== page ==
Thyroid Awareness Month an opportunity to talk about common thyroid problems

by Vicky Cerino
January 22, 2016

Image with caption: Whitney Goldner, M.D.

Whitney Goldner, M.D.

What does the thyroid do?

The thyroid regulates metabolism. We have finely tuned feedback mechanisms in our bodies and if the body senses we need more or less thyroid hormone, it will send out the appropriate signals through a hormone (TSH) made in the pituitary to make those changes. If things are going well, we are not even aware that it's making those changes, but if it's not working correctly, that's when there can be problems.

What is the most common problems with the thyroid?

One of the most common problems is hypothyroidism or an underactive thyroid. This is when the thyroid is not producing enough thyroid hormone. Being hypothyroid can slow the metabolism of multiple organs in the body. Persons with hypothyroidism can have fatigue, weight gain, swelling, joint pain, disrupted sleep, changes in hair and skin, and change in ability to concentrate. If you have these symptoms it is important to talk with your doctor to have your thyroid levels checked. These symptoms are fairly non-specific and also can be caused by other disorders such as sleep apnea, anemia, etc.

Why are more people being diagnosed for thyroid cancer and should I be checked for it?

Thyroid nodules, or growths in the thyroid, are also very common and estimated to occur in nearly 50 percent of persons by the age of 60. Fortunately, only 5 to 10 percent are estimated to be thyroid cancer. Thyroid nodules are discovered either by someone noticing or feeling a lump in the thyroid or by imaging with a thyroid ultrasound. Not all nodules can be felt.

Risk factors for thyroid cancer include having a family history of thyroid cancer and having a history of exposure to radiation to the head and neck. If you have risk factors, then having a thyroid exam and ultrasound is reasonable to evaluate for nodules. If you are having symptoms that could be caused from a growth in the thyroid such as new and persistent hoarseness, difficulty swallowing, growth in the neck or lymph nodes in the neck, you should see your doctor for further evaluation.

Why is thyroid cancer on the rise?

Thyroid cancer has been on the rise and is estimated to have tripled over the last 30 years. Since imaging of the neck for other medical conditions is much more common today, some of the increase in rates of thyroid cancer may be due to increased detection of smaller thyroid nodules and cancers. However, experts feel that this is not the only reason for the rise, and there may be other factors that need to be explored that contribute to this increase.

How treatable is thyroid cancer?

It's a very treatable type of cancer. It's not uncommon to be diagnosed at a relatively young age. It's three times more common in women than men, and the average age of diagnosis is 40. If a nodule is detected, the first step is to have the nodule biopsied to evaluate for cancer if it has worrisome characteristics. If it is cancer, then primary therapy is surgical removal of all or part of the thyroid and removal of any lymph nodes involved. Depending on the pathologic features of the tumor and the stage of the tumor, some people will also receive radioactive iodine after surgery. Persons with thyroid cancer will also need lifelong thyroid hormone replacement.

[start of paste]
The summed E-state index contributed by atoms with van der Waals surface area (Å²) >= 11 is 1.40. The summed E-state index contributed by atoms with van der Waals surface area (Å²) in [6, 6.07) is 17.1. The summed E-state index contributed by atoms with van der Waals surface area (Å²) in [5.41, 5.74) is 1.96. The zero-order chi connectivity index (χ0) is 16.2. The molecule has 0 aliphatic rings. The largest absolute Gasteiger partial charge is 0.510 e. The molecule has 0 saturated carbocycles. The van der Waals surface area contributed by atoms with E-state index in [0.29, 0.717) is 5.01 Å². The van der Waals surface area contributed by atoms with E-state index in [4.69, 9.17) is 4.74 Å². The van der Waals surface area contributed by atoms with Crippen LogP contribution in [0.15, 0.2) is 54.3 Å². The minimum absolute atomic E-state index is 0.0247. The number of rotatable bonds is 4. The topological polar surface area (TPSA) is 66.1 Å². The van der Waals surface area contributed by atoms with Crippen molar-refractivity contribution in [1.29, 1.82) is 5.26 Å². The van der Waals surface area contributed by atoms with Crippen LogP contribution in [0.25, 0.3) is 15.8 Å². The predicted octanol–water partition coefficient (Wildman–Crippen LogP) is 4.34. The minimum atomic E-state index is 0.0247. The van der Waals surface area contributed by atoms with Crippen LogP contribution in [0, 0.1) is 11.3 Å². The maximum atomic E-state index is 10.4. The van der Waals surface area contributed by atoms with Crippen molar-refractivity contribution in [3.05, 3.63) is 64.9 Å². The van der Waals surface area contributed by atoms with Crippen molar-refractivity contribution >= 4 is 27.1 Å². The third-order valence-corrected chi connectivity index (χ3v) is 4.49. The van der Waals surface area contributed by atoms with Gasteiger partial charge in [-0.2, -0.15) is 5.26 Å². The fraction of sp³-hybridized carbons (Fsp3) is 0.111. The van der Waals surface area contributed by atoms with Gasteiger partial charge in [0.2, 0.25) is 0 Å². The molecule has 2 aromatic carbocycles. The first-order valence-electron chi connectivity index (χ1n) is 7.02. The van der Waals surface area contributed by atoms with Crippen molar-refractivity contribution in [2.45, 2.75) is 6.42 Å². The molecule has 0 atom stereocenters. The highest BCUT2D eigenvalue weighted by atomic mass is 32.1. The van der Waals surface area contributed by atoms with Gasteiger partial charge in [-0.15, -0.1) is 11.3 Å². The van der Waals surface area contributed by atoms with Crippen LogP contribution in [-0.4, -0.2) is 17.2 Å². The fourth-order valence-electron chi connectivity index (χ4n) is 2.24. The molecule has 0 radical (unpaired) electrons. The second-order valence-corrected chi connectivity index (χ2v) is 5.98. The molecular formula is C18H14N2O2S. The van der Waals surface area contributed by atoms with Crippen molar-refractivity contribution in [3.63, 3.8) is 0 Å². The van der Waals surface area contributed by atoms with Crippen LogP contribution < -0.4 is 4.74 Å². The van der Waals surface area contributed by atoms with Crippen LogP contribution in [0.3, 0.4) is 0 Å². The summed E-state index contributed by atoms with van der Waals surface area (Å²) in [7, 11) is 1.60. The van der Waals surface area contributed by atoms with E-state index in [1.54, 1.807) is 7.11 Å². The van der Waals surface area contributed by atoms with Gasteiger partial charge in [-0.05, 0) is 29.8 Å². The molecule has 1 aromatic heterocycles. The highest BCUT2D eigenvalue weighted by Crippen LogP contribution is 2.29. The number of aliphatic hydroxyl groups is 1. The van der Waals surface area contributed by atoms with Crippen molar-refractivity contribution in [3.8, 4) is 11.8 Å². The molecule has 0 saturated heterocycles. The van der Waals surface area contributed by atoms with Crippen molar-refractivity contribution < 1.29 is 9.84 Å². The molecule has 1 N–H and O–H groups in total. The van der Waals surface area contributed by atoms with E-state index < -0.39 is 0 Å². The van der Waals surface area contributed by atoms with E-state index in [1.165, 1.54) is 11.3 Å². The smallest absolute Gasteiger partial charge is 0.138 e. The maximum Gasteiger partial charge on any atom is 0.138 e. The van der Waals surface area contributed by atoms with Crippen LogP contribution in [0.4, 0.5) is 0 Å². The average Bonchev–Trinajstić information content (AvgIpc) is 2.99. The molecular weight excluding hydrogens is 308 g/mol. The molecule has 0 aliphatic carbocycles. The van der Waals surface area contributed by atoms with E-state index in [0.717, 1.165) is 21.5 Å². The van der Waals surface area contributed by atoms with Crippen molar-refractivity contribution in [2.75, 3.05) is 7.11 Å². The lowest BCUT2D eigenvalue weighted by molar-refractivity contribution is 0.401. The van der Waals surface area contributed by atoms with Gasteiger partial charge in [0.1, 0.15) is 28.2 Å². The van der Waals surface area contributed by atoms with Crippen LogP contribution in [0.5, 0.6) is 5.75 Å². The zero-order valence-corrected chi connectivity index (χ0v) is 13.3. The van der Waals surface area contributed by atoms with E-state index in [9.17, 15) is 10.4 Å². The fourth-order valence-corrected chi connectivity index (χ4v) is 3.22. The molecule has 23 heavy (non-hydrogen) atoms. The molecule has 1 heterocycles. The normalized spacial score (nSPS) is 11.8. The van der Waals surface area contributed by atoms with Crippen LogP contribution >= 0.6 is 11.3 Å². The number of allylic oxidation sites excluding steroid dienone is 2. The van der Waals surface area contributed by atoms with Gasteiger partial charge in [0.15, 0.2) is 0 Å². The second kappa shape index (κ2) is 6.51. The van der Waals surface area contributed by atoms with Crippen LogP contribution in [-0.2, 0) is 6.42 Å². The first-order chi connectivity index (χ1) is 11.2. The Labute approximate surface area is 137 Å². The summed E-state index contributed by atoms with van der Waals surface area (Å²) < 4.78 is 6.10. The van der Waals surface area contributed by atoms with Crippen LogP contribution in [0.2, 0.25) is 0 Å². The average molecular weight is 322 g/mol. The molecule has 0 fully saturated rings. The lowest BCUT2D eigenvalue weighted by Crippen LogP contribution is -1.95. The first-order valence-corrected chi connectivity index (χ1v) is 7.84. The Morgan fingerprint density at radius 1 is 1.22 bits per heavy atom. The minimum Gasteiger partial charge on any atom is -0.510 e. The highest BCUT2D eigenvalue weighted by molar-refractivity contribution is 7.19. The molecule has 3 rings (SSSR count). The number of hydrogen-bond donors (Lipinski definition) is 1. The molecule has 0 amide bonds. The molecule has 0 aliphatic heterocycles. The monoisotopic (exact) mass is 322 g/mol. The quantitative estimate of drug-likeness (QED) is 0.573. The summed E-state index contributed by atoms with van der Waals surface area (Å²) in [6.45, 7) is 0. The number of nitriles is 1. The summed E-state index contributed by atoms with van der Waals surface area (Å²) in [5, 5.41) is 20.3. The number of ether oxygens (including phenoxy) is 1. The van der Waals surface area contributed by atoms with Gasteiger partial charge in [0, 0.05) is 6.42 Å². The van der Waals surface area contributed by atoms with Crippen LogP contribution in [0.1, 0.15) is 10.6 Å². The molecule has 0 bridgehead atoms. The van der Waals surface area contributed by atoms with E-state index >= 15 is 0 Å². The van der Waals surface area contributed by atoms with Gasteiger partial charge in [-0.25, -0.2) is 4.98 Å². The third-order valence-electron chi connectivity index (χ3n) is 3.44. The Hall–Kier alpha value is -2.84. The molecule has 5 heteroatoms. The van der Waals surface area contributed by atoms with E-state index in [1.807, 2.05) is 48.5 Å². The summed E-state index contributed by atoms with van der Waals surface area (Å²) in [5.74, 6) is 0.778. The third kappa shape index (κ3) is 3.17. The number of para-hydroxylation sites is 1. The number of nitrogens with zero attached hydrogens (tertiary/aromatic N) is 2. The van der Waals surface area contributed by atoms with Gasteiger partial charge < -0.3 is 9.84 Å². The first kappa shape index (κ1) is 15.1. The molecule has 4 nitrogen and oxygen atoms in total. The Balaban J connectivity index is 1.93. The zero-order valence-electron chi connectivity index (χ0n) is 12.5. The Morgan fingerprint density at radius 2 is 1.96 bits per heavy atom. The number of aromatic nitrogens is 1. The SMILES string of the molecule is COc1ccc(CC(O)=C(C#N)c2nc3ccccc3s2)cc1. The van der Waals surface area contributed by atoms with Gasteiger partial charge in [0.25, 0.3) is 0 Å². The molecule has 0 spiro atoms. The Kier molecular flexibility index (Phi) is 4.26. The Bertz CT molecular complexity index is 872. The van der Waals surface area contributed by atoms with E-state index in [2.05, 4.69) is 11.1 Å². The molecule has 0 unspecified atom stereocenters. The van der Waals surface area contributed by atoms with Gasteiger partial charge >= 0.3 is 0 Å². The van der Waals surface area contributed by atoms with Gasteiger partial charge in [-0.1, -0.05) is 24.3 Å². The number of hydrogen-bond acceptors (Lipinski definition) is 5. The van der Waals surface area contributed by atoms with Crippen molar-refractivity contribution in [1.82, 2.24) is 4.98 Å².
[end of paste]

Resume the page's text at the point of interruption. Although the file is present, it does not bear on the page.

What else besides TSH levels are important for making sure my thyroid condition is under control?

TSH, a hormone made by the pituitary, is our most sensitive way to detect thyroid function in the blood. Normal range is between 0.5 to 5. Sometimes we also need an additional blood test to evaluate the level of thyroid hormone secreted by the thyroid in the blood. If the thyroid exam is abnormal, then thyroid ultrasound is indicated to evaluate further.

What do I need to know about the difference between generic and brand name thyroid drugs?

It used to be that we recommended everyone to take a name brand form of thyroid hormone because we knew it would be manufactured the same way every time from the same company. With the increased requirements for patients to use generic medications, we have found that if they get the generic formulation from the same generic manufacturer every time, it will ensure patients get the correct formulation every time. This is something to discuss with the pharmacist, to make sure the pharmacist is able to provide the generic medication from the same manufacturer every time. If you cannot get the same generic manufacturer every time, that would be a reason to stay with a name brand. There also are some additional situations in which the name brand is preferred.

For more information, go to: www.thyroid.org